How to begin a wellness journal (and stick with it)
Posted on 21st October 2022 at 09:15
For many who are just starting out on their wellness journey, a journal often feels like a very easy and achievable place to start. It can become an excellent tool to help you work through challenging times and let go of things that are troubling you. It’s a bit like a silent benevolent friend that listens and is there for you when you need to express how you feel. It can teach you a lot about yourself, your triggers and your ways of dealing in stressful situations that can be reflected on and used to reduce the impact of future events.
But, when you’re faced with that first blank page in your journal, it can feel very daunting. So, here are our top tips for finding the right process for you and creating a self care routine that works for you…
What should I be talking about in my journal?
The goal of a wellness journal is to help you process your feelings and emotions and to help you work towards achieving your self-improvement goals. As this is such a personal journey, there’s no hard and fast rules about what you should write, so do what feels right for you. Some things I like to include and reflect on in my journal are:
An affirmation for that day. Some kind intentions towards myself that I will use e.g I am going to approach today with love and kindness towards others or with a fun attitude no matter what.
Reflections on your day. What went well? What didn’t go quite so well? What was your biggest learning? Who was there for you?
A list of things you’re grateful for. I quite like to add photos to these too to make them really vivid when I flick back through the pages.
Make a note of any physical or emotional symptoms you’re feeling (like anxiety, stress, etc.) and, if possible, what triggered you to feel this way.
Describing something you’re really proud of or something you have achieved today. This can be anything from big accomplishments like achieving a personal best on your morning run to small things like making the bed or saying “no” to a work project. If it makes you feel great about yourself then write it down in as much detail as possible.
Writing a pro’s and con’s list for a big decision you have to make.
Journaling isn’t just about putting pen to paper.
One of the biggest hurdles when it comes to keeping a wellness journal is finding a format that works for you. For some people this can involve putting pen to paper. For others it can be a daily voice note or video journal, an art journal or a photography journal. It might even be a combination of all of these depending on how you’re feeling that day. What’s important is that you find what works for you and experiment when the words just aren't flowing. It might be that a list, story, poem or even a doodle in the margins is more fitting for how you’re feeling that day.
Make sure your goal is realistic.
One of the most important factors of any goal is that they are realistic and your plan to write in your journal fits into your existing schedule.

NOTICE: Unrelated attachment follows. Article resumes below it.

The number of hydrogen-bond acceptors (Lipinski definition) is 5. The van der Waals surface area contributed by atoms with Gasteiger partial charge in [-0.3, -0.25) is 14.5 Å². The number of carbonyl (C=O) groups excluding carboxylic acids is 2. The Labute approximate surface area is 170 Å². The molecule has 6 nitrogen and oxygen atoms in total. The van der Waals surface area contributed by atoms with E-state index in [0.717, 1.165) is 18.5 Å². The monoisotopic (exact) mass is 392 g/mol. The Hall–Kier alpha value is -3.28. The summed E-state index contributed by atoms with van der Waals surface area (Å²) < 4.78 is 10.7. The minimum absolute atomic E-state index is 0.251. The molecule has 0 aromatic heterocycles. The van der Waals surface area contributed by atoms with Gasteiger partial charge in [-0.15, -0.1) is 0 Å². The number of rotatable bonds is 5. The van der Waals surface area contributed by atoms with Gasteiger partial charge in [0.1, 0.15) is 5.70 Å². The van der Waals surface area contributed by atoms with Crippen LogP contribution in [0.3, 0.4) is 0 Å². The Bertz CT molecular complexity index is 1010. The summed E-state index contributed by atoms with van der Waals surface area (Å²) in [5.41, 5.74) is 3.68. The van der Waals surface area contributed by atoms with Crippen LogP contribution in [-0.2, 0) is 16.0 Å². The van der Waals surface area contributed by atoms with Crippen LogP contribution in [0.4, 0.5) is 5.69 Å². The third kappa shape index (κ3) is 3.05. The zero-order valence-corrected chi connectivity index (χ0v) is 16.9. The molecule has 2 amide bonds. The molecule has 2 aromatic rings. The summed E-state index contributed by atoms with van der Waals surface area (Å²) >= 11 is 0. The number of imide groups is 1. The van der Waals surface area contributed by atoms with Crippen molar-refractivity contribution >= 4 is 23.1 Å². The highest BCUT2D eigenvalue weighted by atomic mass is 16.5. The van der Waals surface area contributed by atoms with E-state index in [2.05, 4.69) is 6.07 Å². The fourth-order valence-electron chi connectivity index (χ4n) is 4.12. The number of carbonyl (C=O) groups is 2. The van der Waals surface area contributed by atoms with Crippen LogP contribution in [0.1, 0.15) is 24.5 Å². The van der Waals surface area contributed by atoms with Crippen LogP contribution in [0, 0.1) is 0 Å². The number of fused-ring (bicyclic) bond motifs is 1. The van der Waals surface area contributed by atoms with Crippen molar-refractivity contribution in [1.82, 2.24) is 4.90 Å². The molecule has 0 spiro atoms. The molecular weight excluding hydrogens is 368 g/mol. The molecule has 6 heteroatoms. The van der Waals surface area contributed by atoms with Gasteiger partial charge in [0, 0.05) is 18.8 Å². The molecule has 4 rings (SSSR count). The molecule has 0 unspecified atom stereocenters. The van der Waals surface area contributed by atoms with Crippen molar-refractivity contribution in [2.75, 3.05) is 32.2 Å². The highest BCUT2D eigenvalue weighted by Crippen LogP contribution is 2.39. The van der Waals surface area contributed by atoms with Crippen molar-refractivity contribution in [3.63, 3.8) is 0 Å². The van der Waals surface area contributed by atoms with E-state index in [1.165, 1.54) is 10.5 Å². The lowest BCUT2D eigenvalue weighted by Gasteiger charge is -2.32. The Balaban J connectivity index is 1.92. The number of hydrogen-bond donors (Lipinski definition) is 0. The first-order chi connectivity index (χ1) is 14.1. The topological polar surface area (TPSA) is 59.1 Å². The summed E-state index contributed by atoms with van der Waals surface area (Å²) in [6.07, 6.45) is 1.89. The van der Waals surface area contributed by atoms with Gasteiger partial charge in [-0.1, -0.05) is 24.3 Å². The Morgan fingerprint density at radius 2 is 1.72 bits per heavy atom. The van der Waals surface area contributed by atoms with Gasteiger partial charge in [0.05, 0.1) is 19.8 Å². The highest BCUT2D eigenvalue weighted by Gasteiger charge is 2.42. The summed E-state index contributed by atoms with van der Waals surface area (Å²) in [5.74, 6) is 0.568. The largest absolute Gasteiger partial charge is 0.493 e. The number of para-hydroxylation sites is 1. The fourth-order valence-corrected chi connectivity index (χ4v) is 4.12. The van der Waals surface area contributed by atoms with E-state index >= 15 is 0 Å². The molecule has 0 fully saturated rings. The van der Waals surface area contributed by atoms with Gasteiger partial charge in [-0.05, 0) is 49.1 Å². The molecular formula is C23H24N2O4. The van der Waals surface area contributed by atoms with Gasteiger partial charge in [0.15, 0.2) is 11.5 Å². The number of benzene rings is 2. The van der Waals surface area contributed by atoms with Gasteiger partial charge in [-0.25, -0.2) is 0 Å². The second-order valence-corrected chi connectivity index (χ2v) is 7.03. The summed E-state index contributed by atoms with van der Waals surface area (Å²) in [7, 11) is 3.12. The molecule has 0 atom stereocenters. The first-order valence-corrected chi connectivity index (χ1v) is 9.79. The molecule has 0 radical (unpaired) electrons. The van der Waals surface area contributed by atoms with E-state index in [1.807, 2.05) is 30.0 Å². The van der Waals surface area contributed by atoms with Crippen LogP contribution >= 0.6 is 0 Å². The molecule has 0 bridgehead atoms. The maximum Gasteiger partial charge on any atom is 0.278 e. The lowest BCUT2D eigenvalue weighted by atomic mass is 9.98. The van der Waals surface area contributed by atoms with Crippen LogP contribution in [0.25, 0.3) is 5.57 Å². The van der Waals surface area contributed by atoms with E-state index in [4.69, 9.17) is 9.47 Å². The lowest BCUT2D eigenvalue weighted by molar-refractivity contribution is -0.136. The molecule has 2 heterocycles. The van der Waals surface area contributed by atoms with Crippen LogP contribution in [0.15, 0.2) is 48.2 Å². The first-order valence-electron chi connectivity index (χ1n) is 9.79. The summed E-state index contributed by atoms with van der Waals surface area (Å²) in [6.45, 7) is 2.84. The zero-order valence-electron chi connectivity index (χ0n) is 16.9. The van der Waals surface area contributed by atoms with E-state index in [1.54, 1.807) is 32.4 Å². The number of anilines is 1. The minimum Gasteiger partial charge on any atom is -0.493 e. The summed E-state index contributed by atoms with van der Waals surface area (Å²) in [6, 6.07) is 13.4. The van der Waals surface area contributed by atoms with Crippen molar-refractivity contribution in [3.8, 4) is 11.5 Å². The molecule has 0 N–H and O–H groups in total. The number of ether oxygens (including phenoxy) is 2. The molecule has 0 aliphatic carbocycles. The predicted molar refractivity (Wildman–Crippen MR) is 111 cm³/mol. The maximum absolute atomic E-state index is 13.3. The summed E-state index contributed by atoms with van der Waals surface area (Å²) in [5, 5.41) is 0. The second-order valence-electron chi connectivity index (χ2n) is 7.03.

If your mornings are always busy, juggling packed lunches and school runs and the commute to work, then it's not realistic to plan to spend 10 minutes writing in your journal every morning. There is no set time or place to do this, so it’s best to find the spot in your schedule that you know you’re most likely to stick to. I have clients who carry their journal in their handbag and fill it in on their lunch break, who add an entry every day before bed and one who fills it in on the train during their morning commute.
Try not to hold back.
This journal is for nobody else but you. No one has to ever even know about it unless you choose to share it with them, so uncensor yourself. This might feel quite difficult at first, but it does get easier. A good way I found to overcome this when I first started journaling was to try and write without stopping for 5-10 minutes per day. You’ll be surprised how quickly you get into the flow of things and what you have down on the page at the end of this exercise.
Take some time to reflect on previous entries.
As cathartic as adding each entry to your journal is, the real value of a wellness journal comes from your ability to look back over your previous entries and reflect. If you’re having a bad day, reading back on an entry where you list everything you’re grateful for or where you describe a moment when you were really proud of yourself can help to boost your mood. You might also reflect on a previous experience where you were feeling the way you are now and how you got through it last time. These learnings are so personal and teach us a lot about ourselves and how we get through challenges.
A wellness journal is such a valuable tool, and is one I use myself to process and reflect on my thoughts, feelings and coping mechanisms. If you’re interested to find out how a wellness journal might be used in your journey to True Freedom from mental health, get in touch today to talk to a member of the team.
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